camelopard


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ca·mel·o·pard

 (kə-mĕl′ə-pärd′)
n.
1. A giraffe.
2. Heraldry A bearing resembling a giraffe but represented with long curved horns.

[Middle English, from Medieval Latin camēlopardus, from Latin camēlopardalis, from Greek kamēlopardalis : kamēlos, camel; see camel + pardalis, pard (so called because the giraffe has a head like a camel's and the spots of a leopard).]
American Heritage® Dictionary of the English Language, Fifth Edition. Copyright © 2016 by Houghton Mifflin Harcourt Publishing Company. Published by Houghton Mifflin Harcourt Publishing Company. All rights reserved.

camelopard

(ˈkæmɪləˌpɑːd; kəˈmɛl-)
n
(Animals) an obsolete word for giraffe
[C14: from Medieval Latin camēlopardus, from Greek kamēlopardalis, from kamēlos camel + pardalis leopard, because the giraffe was thought to have a head like a camel's and spots like a leopard's]
Collins English Dictionary – Complete and Unabridged, 12th Edition 2014 © HarperCollins Publishers 1991, 1994, 1998, 2000, 2003, 2006, 2007, 2009, 2011, 2014

ca•mel•o•pard

(kəˈmɛl əˌpɑrd)

n. Archaic.
a giraffe.
[1350–1400; < Greek kámēlo(s) camel + pardalis pard1]
Random House Kernerman Webster's College Dictionary, © 2010 K Dictionaries Ltd. Copyright 2005, 1997, 1991 by Random House, Inc. All rights reserved.
ThesaurusAntonymsRelated WordsSynonymsLegend:
Noun1.camelopard - tallest living quadrupedcamelopard - tallest living quadruped; having a spotted coat and small horns and very long neck and legs; of savannahs of tropical Africa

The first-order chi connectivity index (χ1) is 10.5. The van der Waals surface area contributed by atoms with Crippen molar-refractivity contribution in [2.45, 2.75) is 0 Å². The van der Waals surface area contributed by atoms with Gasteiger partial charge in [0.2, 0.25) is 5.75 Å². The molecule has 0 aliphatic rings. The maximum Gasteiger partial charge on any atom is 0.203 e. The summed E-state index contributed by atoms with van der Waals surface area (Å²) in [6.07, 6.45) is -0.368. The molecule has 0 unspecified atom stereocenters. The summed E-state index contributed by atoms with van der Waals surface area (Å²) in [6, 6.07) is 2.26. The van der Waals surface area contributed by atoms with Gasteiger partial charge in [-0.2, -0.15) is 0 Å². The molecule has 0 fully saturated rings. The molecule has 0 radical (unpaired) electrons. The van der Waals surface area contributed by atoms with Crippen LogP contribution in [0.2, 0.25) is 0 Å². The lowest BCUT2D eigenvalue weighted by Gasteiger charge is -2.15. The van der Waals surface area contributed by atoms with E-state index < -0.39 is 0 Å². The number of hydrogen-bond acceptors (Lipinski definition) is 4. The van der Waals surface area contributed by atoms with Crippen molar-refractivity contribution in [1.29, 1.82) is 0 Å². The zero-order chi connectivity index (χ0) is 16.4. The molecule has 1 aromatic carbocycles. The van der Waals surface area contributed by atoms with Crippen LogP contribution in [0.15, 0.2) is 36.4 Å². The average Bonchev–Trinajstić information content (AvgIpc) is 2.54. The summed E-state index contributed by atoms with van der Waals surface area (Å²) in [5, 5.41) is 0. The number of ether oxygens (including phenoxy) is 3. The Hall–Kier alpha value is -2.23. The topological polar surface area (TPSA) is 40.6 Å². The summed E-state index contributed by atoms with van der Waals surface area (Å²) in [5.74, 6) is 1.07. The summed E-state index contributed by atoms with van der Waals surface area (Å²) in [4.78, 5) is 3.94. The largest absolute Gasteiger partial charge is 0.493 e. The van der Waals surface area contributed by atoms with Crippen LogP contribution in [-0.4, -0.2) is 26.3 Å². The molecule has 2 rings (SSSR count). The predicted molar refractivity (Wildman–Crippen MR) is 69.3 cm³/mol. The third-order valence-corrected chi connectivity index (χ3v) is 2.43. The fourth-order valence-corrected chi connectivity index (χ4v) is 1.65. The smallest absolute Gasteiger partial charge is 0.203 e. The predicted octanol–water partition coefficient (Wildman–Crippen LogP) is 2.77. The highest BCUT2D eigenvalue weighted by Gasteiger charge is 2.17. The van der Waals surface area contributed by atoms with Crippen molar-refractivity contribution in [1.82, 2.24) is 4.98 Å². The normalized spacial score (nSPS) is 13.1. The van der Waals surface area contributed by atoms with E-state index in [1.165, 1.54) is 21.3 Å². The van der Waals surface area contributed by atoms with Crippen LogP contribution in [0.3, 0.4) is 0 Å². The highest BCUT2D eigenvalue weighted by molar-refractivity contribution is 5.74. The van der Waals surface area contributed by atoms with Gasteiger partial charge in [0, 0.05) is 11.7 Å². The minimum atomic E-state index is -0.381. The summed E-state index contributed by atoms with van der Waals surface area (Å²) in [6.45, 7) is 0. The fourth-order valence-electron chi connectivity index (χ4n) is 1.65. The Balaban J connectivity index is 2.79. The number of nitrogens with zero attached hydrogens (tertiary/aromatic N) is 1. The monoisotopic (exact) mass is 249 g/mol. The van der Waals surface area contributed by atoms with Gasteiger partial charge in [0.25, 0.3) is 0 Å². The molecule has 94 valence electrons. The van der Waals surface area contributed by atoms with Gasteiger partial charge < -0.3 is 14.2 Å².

ruminant - any of various cud-chewing hoofed mammals having a stomach divided into four (occasionally three) compartments
genus Giraffa, Giraffa - type genus of the Giraffidae
okapi, Okapia johnstoni - similar to the giraffe but smaller with much shorter neck and stripe on the legs
Based on WordNet 3.0, Farlex clipart collection. © 2003-2012 Princeton University, Farlex Inc.
References in periodicals archive ?
For example, a giraffe is called a camelopard - a name dating back to the 14th century when they were first seen by Europeans.
In 1827, King George IV was ridiculed, riding on his new gift of a giraffe with his mistress, in The Camelopard or a New Hobby.
This animal, once it had made its appearance, struck wonder into the whole crowd and its form took its name from the most prominent features of its body: it was spontaneously called a "camelopard" [i.e., giraffe] by the Ethiopian audience.